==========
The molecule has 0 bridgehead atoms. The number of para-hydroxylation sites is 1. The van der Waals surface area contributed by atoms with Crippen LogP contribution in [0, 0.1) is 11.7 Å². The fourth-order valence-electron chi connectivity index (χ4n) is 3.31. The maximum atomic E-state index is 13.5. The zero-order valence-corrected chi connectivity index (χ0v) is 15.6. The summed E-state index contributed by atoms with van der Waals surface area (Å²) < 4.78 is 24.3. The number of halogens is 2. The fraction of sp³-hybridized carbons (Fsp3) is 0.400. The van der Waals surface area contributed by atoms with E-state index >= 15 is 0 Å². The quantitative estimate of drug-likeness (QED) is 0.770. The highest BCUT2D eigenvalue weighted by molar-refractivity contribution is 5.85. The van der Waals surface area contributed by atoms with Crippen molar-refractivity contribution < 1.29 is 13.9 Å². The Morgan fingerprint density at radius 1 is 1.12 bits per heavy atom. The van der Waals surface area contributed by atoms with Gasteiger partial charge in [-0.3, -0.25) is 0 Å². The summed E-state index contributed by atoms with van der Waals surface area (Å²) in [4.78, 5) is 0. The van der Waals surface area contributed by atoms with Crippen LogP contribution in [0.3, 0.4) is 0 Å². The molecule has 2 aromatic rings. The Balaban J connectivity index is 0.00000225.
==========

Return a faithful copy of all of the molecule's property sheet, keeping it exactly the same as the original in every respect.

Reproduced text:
The molecule has 0 bridgehead atoms. The number of para-hydroxylation sites is 1. The van der Waals surface area contributed by atoms with Crippen LogP contribution in [0, 0.1) is 11.7 Å². The fourth-order valence-electron chi connectivity index (χ4n) is 3.31. The maximum atomic E-state index is 13.5. The zero-order valence-corrected chi connectivity index (χ0v) is 15.6. The summed E-state index contributed by atoms with van der Waals surface area (Å²) < 4.78 is 24.3. The number of halogens is 2. The fraction of sp³-hybridized carbons (Fsp3) is 0.400. The van der Waals surface area contributed by atoms with E-state index >= 15 is 0 Å². The quantitative estimate of drug-likeness (QED) is 0.770. The highest BCUT2D eigenvalue weighted by molar-refractivity contribution is 5.85. The van der Waals surface area contributed by atoms with Crippen molar-refractivity contribution < 1.29 is 13.9 Å². The Morgan fingerprint density at radius 1 is 1.12 bits per heavy atom. The van der Waals surface area contributed by atoms with Gasteiger partial charge in [-0.3, -0.25) is 0 Å². The summed E-state index contributed by atoms with van der Waals surface area (Å²) in [4.78, 5) is 0. The van der Waals surface area contributed by atoms with Crippen LogP contribution in [0.3, 0.4) is 0 Å². The molecule has 2 aromatic rings. The Balaban J connectivity index is 0.00000225.